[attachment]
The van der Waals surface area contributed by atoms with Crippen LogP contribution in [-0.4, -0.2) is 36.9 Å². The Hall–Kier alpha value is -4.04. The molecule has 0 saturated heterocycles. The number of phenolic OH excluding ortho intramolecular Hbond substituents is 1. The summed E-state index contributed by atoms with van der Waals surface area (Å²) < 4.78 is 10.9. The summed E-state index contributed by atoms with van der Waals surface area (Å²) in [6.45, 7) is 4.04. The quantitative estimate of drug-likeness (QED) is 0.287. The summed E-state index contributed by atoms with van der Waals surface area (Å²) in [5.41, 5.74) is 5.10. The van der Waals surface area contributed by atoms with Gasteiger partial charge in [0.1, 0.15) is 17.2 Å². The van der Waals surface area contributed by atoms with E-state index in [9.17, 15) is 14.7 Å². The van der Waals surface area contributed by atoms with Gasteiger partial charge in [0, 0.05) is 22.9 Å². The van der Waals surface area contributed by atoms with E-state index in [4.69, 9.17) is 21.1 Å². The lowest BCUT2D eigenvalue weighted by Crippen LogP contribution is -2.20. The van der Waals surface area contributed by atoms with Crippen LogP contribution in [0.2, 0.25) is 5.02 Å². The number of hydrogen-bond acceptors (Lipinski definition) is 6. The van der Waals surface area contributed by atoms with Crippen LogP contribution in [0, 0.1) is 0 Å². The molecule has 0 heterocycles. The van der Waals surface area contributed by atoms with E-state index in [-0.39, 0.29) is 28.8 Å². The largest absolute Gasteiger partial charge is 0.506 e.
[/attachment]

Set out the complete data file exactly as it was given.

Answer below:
The van der Waals surface area contributed by atoms with Crippen LogP contribution in [-0.4, -0.2) is 36.9 Å². The Hall–Kier alpha value is -4.04. The molecule has 0 saturated heterocycles. The number of phenolic OH excluding ortho intramolecular Hbond substituents is 1. The summed E-state index contributed by atoms with van der Waals surface area (Å²) < 4.78 is 10.9. The summed E-state index contributed by atoms with van der Waals surface area (Å²) in [6.45, 7) is 4.04. The quantitative estimate of drug-likeness (QED) is 0.287. The summed E-state index contributed by atoms with van der Waals surface area (Å²) in [5.41, 5.74) is 5.10. The van der Waals surface area contributed by atoms with Gasteiger partial charge in [0.1, 0.15) is 17.2 Å². The van der Waals surface area contributed by atoms with E-state index in [9.17, 15) is 14.7 Å². The van der Waals surface area contributed by atoms with Gasteiger partial charge in [0, 0.05) is 22.9 Å². The van der Waals surface area contributed by atoms with E-state index in [4.69, 9.17) is 21.1 Å². The lowest BCUT2D eigenvalue weighted by Crippen LogP contribution is -2.20. The van der Waals surface area contributed by atoms with Crippen LogP contribution in [0.2, 0.25) is 5.02 Å². The number of hydrogen-bond acceptors (Lipinski definition) is 6. The van der Waals surface area contributed by atoms with Crippen LogP contribution in [0, 0.1) is 0 Å². The molecule has 0 heterocycles. The van der Waals surface area contributed by atoms with E-state index in [-0.39, 0.29) is 28.8 Å². The largest absolute Gasteiger partial charge is 0.506 e.